53 San Diego L. Rev. 53 (2016)
Master Metaphors and Double-Coding in the Encounters of Religion and State

handle is hein.journals/sanlr53 and id is 63 raw text is: 

Master Metaphors and Double-Coding in

    the Encounters of Religion and State

                           PERRY DANE*



  The  First Amendment contains two religion clauses.' But, broadly
speaking, it generates three sets of questions.2 The first concerns the sorts
of church-state questions typically understood as raising establishment of
religion concerns. The  second  concerns the individual rights questions
typically analyzed under the rubric of free exercise of religion.' And the
third-which   has no clause devoted to it as such, but which in some ways
is older and  more  deeply  rooted  than the  other two-concerns the
institutional autonomy of churches and religious communities.'

    *    Professor of Law, Rutgers Law School.
    1.   Congress shall make no law respecting an establishment of religion, or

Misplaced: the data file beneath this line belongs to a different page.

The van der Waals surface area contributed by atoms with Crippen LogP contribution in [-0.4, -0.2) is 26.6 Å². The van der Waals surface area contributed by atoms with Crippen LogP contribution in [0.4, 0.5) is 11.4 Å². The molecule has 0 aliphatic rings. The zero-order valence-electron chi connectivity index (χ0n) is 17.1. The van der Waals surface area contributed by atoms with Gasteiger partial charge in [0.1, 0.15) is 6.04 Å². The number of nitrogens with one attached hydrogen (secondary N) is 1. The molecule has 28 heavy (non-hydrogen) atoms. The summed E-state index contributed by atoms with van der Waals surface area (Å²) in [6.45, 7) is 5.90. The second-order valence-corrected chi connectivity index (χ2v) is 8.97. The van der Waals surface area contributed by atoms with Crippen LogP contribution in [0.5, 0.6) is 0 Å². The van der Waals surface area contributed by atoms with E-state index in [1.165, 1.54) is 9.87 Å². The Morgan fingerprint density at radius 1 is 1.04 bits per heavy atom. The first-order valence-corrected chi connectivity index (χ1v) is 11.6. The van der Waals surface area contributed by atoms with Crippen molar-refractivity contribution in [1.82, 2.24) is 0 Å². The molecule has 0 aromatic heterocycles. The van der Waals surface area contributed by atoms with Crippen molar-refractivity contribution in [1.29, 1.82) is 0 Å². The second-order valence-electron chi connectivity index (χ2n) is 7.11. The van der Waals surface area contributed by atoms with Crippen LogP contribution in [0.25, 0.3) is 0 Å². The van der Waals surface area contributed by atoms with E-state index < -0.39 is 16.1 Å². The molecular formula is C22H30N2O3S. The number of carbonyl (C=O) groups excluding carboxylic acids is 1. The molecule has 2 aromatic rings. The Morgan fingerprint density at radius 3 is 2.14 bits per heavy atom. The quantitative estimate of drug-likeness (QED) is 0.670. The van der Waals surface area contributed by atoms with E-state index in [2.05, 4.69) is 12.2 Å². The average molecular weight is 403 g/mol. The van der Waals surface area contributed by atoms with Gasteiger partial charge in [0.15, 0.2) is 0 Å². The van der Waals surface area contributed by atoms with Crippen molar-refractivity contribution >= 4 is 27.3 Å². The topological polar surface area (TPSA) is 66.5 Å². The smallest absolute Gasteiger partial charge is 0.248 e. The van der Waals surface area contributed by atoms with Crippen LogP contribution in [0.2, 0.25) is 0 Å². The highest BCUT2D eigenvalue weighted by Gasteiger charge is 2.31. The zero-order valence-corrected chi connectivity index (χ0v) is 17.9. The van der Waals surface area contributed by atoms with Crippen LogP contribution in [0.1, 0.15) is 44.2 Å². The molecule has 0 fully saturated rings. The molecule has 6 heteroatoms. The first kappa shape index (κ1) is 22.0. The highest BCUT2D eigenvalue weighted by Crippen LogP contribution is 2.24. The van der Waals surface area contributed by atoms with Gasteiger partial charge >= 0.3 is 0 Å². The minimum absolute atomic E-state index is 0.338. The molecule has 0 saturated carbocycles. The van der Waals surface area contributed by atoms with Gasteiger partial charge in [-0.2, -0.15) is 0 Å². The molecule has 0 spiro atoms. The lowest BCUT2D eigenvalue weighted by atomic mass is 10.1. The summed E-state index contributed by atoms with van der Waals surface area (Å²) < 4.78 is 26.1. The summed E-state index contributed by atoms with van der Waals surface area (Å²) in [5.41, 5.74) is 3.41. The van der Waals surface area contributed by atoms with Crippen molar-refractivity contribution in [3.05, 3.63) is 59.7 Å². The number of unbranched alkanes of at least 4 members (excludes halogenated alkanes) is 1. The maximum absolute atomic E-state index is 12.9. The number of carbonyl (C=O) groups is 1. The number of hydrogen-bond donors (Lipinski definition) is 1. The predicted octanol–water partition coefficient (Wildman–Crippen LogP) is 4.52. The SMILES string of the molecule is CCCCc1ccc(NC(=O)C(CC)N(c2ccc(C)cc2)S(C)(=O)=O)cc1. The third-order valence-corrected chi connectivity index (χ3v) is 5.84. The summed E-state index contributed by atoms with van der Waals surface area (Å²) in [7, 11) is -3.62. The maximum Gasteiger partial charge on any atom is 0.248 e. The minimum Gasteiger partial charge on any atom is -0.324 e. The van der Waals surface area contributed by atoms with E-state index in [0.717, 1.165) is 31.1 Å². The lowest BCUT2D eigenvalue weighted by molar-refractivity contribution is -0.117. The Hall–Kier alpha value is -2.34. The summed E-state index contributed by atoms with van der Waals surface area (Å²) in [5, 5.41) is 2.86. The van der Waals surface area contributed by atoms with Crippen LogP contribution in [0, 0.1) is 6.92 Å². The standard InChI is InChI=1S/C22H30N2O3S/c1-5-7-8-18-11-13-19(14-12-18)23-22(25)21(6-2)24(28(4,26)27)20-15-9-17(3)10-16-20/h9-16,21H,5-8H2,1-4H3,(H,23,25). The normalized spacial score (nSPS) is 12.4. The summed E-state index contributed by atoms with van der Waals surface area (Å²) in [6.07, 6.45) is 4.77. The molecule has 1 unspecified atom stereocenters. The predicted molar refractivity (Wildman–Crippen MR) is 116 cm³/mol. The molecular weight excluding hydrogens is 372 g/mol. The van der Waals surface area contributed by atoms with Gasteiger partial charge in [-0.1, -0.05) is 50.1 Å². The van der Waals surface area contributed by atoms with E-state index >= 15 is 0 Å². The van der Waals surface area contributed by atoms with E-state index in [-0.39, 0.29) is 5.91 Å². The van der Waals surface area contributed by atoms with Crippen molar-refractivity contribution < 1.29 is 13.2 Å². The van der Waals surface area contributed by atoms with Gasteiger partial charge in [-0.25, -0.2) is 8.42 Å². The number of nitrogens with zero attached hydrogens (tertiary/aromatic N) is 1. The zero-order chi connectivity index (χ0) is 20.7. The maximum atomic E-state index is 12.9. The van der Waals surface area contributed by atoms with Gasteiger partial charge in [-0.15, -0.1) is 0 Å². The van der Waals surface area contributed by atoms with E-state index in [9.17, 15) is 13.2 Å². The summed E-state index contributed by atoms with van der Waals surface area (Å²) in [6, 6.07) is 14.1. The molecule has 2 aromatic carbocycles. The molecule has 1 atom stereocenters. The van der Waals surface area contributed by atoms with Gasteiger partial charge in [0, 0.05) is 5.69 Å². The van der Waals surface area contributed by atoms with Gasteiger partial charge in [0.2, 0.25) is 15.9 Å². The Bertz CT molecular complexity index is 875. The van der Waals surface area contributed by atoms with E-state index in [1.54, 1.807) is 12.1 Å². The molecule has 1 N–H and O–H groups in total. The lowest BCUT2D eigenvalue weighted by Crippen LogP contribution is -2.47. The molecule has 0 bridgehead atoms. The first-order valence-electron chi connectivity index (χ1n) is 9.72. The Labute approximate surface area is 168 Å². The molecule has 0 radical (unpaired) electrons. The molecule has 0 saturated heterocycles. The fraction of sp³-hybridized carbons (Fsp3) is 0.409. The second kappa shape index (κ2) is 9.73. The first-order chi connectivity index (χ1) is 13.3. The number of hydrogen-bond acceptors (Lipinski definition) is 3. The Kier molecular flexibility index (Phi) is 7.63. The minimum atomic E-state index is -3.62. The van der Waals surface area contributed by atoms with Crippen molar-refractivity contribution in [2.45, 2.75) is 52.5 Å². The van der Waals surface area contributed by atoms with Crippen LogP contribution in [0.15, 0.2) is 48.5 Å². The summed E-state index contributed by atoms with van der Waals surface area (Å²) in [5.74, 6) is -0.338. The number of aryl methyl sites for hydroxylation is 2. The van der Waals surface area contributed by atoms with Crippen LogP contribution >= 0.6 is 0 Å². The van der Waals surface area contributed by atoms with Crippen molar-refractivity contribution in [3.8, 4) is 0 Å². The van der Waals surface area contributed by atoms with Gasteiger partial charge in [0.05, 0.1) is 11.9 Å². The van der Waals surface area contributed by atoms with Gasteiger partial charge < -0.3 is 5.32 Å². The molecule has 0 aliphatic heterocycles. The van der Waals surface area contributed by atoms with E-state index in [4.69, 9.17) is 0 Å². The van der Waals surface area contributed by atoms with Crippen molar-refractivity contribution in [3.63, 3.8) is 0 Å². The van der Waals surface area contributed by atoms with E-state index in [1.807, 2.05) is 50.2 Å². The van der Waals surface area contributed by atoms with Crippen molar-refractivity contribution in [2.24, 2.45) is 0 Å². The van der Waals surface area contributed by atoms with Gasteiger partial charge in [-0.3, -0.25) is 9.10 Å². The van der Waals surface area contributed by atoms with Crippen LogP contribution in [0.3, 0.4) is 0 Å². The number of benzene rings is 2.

prohibiting the free exercise thereof. . . U.S. CONsT. amend. 1,  1.
    2.  See Perry Dane, Constitutional Law and Religion, in A COMPANION TO THE
PHILOSOPHY OF LAW AND LEGAL THEORY 119, 119-31 (Dennis Patterson ed., 2d ed. 2010)
[hereinafter Dane, Constitutional Law]. Cf Arlin M. Adams & William R. Hanlon, Jones
v. Wolf: Church Autonomy and the Religion Clauses of the First Amendment, 128 U. PA.
L. REv. 1291, 1297 (1980) (arguing that religious institutional autonomy is a product of
the interaction of the Free Exercise and Establishment Clauses); Ira C. Lupu & Robert
Tuttle, Gianella Lecture: The Distinctive Place ofReligious Entities in Our Constitutional
Order, 47 VILL. L. REv. 37, 50 (2002) (suggesting that an adequate account of religious entities
in our constitutional scheme must be in at least some senses clause-transcendent).
    3.   See Dane, Constitutional Law, supra note 2, at 122.
    4.   See Paul Horwitz, Freedom of the Church Without Romance, 21 J. CONTEMP.
LEGAL ISSUES 59, 60-61 (2013).


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